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Fort Jemseg
Gagetown Ferry at Lower Jemseg

Sir Thomas Temple established a trading post on the Saint John River at the mouth of the Jemseg River in 1659. He had hoped that this location would be less exposed to marauders. His fort is described as a rectangular palisaded enclosure with walls 18 feet in height and armed with five iron guns mounted on a wooden platform. Unfortunately for him, the Treaty of Breda in 1667 restored Acadia to the French, and in 1670, he was compelled to surrender Fort Jemseg to Sieur de Soulanges. In 1674, Jurriaen Aernouts, a Dutch buccaneer, with a force of 110 captured Fort Jemseg. Aernouts pillaged and dismantled the fort, and carried off Soulanges for ransom. Soulanges eventually returned and rebuilt Fort Jemseg. It was Governor Villebon, who moved the seat of the Acadian government from Port Royal, first to Fort Jemseg in 1690, and then Fort Nashwaak in 1692. After that, Fort Jemseg fell into disuse. Although there is a Historic Sites and Monument Board plaque located in Lower Jemseg, the exact location of the fort is unknown, but is believed to be near the Gagetown Ferry.

To see an Aerial Map of Fort Jemseg site, please click on the link. The map contains the suspected location of the Fort (and most of the geophysical results thus far) at the Scovil ferry landing – opposite the village of Gagetown.  Photo courtesy of Jason Jeandron, MPhil., Archaeological Prospectors 2005(c).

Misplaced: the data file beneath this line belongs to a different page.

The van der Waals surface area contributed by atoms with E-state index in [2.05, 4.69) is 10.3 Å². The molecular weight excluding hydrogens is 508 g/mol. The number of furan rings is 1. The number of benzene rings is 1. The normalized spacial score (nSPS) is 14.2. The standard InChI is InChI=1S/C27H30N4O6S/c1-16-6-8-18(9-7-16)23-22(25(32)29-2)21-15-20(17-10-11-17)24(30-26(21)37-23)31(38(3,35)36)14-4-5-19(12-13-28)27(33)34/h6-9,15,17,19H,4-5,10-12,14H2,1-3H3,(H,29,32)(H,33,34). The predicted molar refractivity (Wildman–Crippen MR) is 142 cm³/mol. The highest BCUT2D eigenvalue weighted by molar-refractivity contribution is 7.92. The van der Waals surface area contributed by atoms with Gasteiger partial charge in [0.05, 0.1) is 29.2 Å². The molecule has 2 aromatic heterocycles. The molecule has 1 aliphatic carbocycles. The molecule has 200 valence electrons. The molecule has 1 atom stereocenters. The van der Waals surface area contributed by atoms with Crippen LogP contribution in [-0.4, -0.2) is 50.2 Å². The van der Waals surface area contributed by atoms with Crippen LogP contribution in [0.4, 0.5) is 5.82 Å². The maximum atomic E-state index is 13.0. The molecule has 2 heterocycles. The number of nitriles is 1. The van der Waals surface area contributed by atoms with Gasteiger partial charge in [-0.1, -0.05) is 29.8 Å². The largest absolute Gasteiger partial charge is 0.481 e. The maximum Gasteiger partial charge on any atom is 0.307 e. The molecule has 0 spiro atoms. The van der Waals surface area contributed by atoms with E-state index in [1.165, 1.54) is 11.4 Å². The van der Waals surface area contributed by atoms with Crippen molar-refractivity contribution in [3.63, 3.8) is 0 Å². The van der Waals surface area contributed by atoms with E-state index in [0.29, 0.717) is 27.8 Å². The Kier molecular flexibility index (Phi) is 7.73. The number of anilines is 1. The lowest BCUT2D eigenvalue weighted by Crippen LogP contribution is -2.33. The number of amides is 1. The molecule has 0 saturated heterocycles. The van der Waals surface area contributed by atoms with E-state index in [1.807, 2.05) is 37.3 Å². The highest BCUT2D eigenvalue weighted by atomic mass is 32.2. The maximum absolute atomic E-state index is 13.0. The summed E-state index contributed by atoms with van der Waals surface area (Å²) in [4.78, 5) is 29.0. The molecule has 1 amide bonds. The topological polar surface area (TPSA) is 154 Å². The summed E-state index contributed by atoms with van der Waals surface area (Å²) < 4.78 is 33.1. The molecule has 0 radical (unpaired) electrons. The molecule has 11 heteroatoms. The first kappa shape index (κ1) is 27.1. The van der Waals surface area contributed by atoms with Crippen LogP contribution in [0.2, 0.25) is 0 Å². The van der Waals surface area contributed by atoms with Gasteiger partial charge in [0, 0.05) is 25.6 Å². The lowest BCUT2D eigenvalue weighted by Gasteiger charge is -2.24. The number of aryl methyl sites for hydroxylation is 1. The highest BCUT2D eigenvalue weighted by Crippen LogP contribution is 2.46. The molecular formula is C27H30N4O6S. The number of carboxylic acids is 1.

Petersville Camp
On Highway #7 within CFB Gagetown

During the American Civil War, a crisis known as the Trent Affair brought Great Britain and the Northern American States to the brink of war . This crisis resulted in over 11,00 British troops being rushed as reinforcements to British North American. During the winter of 1861/62 they were moved by sleigh across New Brunswick from Saint John to Riviere du Loup. A series of overnight camps where established along the route with the first at Petersville, 30 miles or a day's journey from Saint John. A modern training camp has been established at Petersville as part of CFB Gagetown. It is designed to provide accommodation and support to troops using the nearby manoeuver areas.


Highway #7, Welsford

The village was named in memory of a Maritime hero, Major A.F. Welsford of the British 97th Regiment, who was killed on September 8th, 1855 in the storming of the Redan at Sebastopol during the Crimean War.


World War One Mortar
Near cenotaph and Tourist Information Center, Chipman

An unusual piece of ordinance is on display in the Village of Chipman with the serial number N2 709 H2 1918. It appears to be a rifled, wheel mounted heavy mortar, vintage 1918.


Captured German Maxim Machine Gun
Soldiers Memorial Hall, Village of Gagetown

On display in the Soldiers Memorial Hall of the Royal Canadian Legion, Branch #71 is a German Maxim Machine Gun, a trophy of the Second Canadian Division captured in World War One, complete with bullet hole in the body. It is not known where or when it was captured.


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